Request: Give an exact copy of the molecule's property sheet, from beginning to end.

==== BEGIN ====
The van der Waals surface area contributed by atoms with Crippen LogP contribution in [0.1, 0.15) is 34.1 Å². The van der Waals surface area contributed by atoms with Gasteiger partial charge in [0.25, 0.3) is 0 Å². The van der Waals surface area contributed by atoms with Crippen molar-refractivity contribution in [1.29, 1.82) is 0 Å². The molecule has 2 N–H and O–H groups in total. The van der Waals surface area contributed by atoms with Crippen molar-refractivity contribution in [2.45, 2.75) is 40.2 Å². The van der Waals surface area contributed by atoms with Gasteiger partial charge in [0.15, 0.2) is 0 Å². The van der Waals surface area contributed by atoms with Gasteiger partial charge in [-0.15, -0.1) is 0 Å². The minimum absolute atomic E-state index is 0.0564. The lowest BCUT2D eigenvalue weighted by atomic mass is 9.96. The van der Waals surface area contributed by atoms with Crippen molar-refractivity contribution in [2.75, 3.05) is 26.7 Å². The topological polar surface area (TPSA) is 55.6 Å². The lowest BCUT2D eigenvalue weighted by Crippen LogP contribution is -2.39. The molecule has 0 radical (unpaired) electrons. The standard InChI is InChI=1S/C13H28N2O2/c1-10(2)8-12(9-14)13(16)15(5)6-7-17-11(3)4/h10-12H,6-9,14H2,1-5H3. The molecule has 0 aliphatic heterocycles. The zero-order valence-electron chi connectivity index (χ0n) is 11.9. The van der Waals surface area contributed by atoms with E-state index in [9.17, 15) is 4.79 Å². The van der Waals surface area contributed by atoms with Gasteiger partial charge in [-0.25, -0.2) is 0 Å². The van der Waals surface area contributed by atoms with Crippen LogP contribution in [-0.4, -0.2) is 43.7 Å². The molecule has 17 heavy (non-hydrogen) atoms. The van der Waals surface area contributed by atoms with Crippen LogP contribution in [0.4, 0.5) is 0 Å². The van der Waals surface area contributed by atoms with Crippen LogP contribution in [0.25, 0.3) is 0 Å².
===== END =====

The van der Waals surface area contributed by atoms with Crippen LogP contribution in [0.1, 0.15) is 34.1 Å². The van der Waals surface area contributed by atoms with Gasteiger partial charge in [0.25, 0.3) is 0 Å². The van der Waals surface area contributed by atoms with Crippen molar-refractivity contribution in [1.29, 1.82) is 0 Å². The molecule has 2 N–H and O–H groups in total. The van der Waals surface area contributed by atoms with Crippen molar-refractivity contribution in [2.45, 2.75) is 40.2 Å². The van der Waals surface area contributed by atoms with Gasteiger partial charge in [0.15, 0.2) is 0 Å². The van der Waals surface area contributed by atoms with Gasteiger partial charge in [-0.15, -0.1) is 0 Å². The minimum absolute atomic E-state index is 0.0564. The lowest BCUT2D eigenvalue weighted by atomic mass is 9.96. The van der Waals surface area contributed by atoms with Crippen molar-refractivity contribution in [2.75, 3.05) is 26.7 Å². The topological polar surface area (TPSA) is 55.6 Å². The lowest BCUT2D eigenvalue weighted by Crippen LogP contribution is -2.39. The molecule has 0 radical (unpaired) electrons. The standard InChI is InChI=1S/C13H28N2O2/c1-10(2)8-12(9-14)13(16)15(5)6-7-17-11(3)4/h10-12H,6-9,14H2,1-5H3. The molecule has 0 aliphatic heterocycles. The zero-order valence-electron chi connectivity index (χ0n) is 11.9. The van der Waals surface area contributed by atoms with E-state index in [9.17, 15) is 4.79 Å². The van der Waals surface area contributed by atoms with Gasteiger partial charge in [-0.25, -0.2) is 0 Å². The van der Waals surface area contributed by atoms with Crippen LogP contribution in [-0.4, -0.2) is 43.7 Å². The molecule has 17 heavy (non-hydrogen) atoms. The van der Waals surface area contributed by atoms with Crippen LogP contribution in [0.4, 0.5) is 0 Å². The van der Waals surface area contributed by atoms with Crippen LogP contribution in [0.25, 0.3) is 0 Å².